A project to reduce congestion on Interstate 270 is nearly halfway complete, as it continues to work its way north from Montgomery County, according to the State Highway Administration.
The Innovative Congestion Management project, announced by Gov. Larry Hogan in 2017, is 46 percent complete, with work being done at a number of ramps in Montgomery County, State Highway Administration spokeswoman Shantee Felix said in an email Friday.
The project calls for using technology including more than 25 signs to relay real-time traffic information, more than 30 smart traffic signals, cameras, ramp meters to control the flow of traffic onto the highway, and other technology that planners think will combine to help manage traffic along the highly congested interstate.
The project is separate from a proposal by the state to add toll lanes to I-270 to widen the road and ease congestion.
Crews are finishing infrastructure for the installation of sensors, which should all be active on the southbound side by next spring, SHA Administrator Greg Slater said last week. The overall project is expected to finish by spring 2021.
While most of the work will be done in Montgomery County, some of the technological improvements will also be made at the interchange of I-270 and Md. 80, which is also scheduled to get expanded acceleration and deceleration lanes between interchanges.
Originally expected to cost $100 million, the cost has risen to about $130 million after the state identified additional chances to install additional ramp metering.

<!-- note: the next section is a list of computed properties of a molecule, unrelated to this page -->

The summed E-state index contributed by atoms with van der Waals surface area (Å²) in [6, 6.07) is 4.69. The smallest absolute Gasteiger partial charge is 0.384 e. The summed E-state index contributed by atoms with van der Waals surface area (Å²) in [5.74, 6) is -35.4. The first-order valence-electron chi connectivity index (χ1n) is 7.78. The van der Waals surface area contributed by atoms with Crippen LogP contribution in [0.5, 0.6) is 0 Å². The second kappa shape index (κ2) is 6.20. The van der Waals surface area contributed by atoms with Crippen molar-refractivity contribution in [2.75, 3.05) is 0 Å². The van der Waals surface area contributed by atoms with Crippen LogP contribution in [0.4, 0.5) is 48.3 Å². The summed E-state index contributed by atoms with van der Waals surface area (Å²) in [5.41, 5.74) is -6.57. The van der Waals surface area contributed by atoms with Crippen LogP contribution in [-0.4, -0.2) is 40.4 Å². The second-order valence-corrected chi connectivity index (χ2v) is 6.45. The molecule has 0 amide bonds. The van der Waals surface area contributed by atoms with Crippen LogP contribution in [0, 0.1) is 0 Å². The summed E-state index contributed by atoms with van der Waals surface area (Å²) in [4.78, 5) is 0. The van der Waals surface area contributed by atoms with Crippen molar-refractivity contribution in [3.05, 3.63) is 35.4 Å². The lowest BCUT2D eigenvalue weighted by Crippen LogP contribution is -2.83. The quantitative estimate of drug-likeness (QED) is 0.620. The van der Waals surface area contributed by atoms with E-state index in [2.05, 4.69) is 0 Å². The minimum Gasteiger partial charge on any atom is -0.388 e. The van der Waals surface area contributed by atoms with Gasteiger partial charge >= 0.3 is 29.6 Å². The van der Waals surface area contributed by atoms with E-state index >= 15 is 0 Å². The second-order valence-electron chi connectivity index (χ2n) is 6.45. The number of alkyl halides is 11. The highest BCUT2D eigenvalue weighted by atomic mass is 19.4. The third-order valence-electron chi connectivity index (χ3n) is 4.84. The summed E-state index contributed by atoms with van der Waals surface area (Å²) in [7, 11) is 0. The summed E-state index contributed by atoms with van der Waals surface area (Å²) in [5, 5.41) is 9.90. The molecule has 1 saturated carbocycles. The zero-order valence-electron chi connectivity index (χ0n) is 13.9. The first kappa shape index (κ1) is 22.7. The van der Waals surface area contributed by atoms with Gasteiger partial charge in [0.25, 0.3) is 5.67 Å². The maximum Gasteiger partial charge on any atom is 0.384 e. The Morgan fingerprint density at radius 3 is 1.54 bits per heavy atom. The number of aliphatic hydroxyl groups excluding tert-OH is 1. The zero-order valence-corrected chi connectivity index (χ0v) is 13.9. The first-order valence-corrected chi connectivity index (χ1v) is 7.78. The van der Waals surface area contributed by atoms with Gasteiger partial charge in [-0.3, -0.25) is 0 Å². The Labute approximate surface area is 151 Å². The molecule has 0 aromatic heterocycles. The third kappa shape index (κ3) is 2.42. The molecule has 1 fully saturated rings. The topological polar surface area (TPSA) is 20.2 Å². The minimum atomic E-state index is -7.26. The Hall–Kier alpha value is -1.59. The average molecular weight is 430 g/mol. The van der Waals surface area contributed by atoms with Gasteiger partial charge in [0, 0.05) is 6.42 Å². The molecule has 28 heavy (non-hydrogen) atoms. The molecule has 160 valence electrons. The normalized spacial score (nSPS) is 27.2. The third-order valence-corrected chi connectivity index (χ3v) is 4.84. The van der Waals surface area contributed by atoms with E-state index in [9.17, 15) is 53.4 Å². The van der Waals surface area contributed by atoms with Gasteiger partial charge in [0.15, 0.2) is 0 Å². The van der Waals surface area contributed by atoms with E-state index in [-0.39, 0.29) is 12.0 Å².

The original project proposed metering only along the southbound side, but SHA decided during the procurement process to add metering to the northbound side to more effectively reduce congestion along the entire corridor, Felix said.
Ramp metering limits the flow of traffic onto a highway by monitoring traffic and controlling traffic lights at the top of entrance ramps to prevent a surge of vehicles onto the ramp and the highway all at once.
That can be effective in making traffic flow better on the highway with fewer vehicles, said Paul Lewis, vice president of policy at the Eno Center for Transportation in Washington, D.C.
But the meters require enforcement in order to be effective, by preventing drivers from blowing past the red light at the top of the ramp and moving onto the highway, he said.
And officials have to be careful of unintended consequences.
If you’re solving a problem at one intersection, you need to make sure it’s not causing problems on other roads that are part of the overall traffic system, Lewis said.
Meanwhile, work continues on widening several ramps in Montgomery County to accommodate the new technology.
Ramp widening is being done at the ramps to southbound I-270 from Montrose Road, Md. 28, Md. 117, Md. 124 and Middlebrook Road.